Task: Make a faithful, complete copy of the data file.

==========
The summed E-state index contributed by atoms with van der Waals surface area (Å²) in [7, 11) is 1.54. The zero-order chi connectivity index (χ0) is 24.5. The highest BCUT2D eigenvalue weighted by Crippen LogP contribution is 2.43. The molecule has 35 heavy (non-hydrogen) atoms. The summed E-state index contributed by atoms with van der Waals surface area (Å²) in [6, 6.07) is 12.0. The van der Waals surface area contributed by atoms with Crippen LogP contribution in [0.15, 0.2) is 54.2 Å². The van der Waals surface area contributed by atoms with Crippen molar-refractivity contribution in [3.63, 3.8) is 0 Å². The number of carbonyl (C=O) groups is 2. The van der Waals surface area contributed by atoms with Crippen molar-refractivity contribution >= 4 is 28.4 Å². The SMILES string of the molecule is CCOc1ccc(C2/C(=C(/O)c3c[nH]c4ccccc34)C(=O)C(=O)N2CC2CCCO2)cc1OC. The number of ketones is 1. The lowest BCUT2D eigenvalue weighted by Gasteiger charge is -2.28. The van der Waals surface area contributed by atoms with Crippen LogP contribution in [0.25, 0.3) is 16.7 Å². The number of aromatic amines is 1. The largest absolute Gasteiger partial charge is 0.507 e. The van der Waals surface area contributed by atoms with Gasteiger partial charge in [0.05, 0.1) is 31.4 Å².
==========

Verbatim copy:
The summed E-state index contributed by atoms with van der Waals surface area (Å²) in [7, 11) is 1.54. The zero-order chi connectivity index (χ0) is 24.5. The highest BCUT2D eigenvalue weighted by Crippen LogP contribution is 2.43. The molecule has 35 heavy (non-hydrogen) atoms. The summed E-state index contributed by atoms with van der Waals surface area (Å²) in [6, 6.07) is 12.0. The van der Waals surface area contributed by atoms with Crippen LogP contribution in [0.15, 0.2) is 54.2 Å². The van der Waals surface area contributed by atoms with Crippen molar-refractivity contribution in [3.63, 3.8) is 0 Å². The number of carbonyl (C=O) groups is 2. The van der Waals surface area contributed by atoms with Crippen molar-refractivity contribution >= 4 is 28.4 Å². The SMILES string of the molecule is CCOc1ccc(C2/C(=C(/O)c3c[nH]c4ccccc34)C(=O)C(=O)N2CC2CCCO2)cc1OC. The number of ketones is 1. The lowest BCUT2D eigenvalue weighted by Gasteiger charge is -2.28. The van der Waals surface area contributed by atoms with Crippen LogP contribution in [0.25, 0.3) is 16.7 Å². The number of aromatic amines is 1. The largest absolute Gasteiger partial charge is 0.507 e. The van der Waals surface area contributed by atoms with Gasteiger partial charge in [0.05, 0.1) is 31.4 Å².